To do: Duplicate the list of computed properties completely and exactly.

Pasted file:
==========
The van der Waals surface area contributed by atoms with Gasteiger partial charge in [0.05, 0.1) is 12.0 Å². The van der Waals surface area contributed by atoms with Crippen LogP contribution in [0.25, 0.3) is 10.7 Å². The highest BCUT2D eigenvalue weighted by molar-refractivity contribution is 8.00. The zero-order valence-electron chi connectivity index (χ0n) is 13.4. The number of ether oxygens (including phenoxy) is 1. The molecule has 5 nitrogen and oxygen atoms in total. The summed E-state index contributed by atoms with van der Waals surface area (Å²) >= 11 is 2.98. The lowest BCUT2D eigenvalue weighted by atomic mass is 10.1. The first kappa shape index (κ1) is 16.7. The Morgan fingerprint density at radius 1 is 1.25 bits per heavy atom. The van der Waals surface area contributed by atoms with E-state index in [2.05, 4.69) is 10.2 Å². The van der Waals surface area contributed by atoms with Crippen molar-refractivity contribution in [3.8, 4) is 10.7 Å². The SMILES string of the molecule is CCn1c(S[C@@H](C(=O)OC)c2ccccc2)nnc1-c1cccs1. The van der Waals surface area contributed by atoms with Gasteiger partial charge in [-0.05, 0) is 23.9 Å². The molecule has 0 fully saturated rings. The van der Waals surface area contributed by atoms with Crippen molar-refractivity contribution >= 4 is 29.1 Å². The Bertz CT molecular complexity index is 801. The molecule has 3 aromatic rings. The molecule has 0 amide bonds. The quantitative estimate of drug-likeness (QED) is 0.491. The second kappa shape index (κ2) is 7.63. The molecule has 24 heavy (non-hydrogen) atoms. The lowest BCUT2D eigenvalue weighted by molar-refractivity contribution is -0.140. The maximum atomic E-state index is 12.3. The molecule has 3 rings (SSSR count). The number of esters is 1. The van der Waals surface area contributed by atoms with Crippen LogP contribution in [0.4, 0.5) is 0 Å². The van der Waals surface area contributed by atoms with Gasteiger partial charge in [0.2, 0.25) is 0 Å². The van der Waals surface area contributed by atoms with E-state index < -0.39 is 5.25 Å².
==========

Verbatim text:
The van der Waals surface area contributed by atoms with Gasteiger partial charge in [0.05, 0.1) is 12.0 Å². The van der Waals surface area contributed by atoms with Crippen LogP contribution in [0.25, 0.3) is 10.7 Å². The highest BCUT2D eigenvalue weighted by molar-refractivity contribution is 8.00. The zero-order valence-electron chi connectivity index (χ0n) is 13.4. The number of ether oxygens (including phenoxy) is 1. The molecule has 5 nitrogen and oxygen atoms in total. The summed E-state index contributed by atoms with van der Waals surface area (Å²) >= 11 is 2.98. The lowest BCUT2D eigenvalue weighted by atomic mass is 10.1. The first kappa shape index (κ1) is 16.7. The Morgan fingerprint density at radius 1 is 1.25 bits per heavy atom. The van der Waals surface area contributed by atoms with E-state index in [2.05, 4.69) is 10.2 Å². The van der Waals surface area contributed by atoms with Crippen molar-refractivity contribution in [3.8, 4) is 10.7 Å². The SMILES string of the molecule is CCn1c(S[C@@H](C(=O)OC)c2ccccc2)nnc1-c1cccs1. The van der Waals surface area contributed by atoms with Gasteiger partial charge in [-0.05, 0) is 23.9 Å². The molecule has 0 fully saturated rings. The van der Waals surface area contributed by atoms with Crippen molar-refractivity contribution >= 4 is 29.1 Å². The Bertz CT molecular complexity index is 801. The molecule has 3 aromatic rings. The molecule has 0 amide bonds. The quantitative estimate of drug-likeness (QED) is 0.491. The second kappa shape index (κ2) is 7.63. The molecule has 24 heavy (non-hydrogen) atoms. The lowest BCUT2D eigenvalue weighted by molar-refractivity contribution is -0.140. The maximum atomic E-state index is 12.3. The molecule has 3 rings (SSSR count). The number of esters is 1. The van der Waals surface area contributed by atoms with Crippen LogP contribution in [0.4, 0.5) is 0 Å². The van der Waals surface area contributed by atoms with Gasteiger partial charge in [0.2, 0.25) is 0 Å². The van der Waals surface area contributed by atoms with E-state index < -0.39 is 5.25 Å².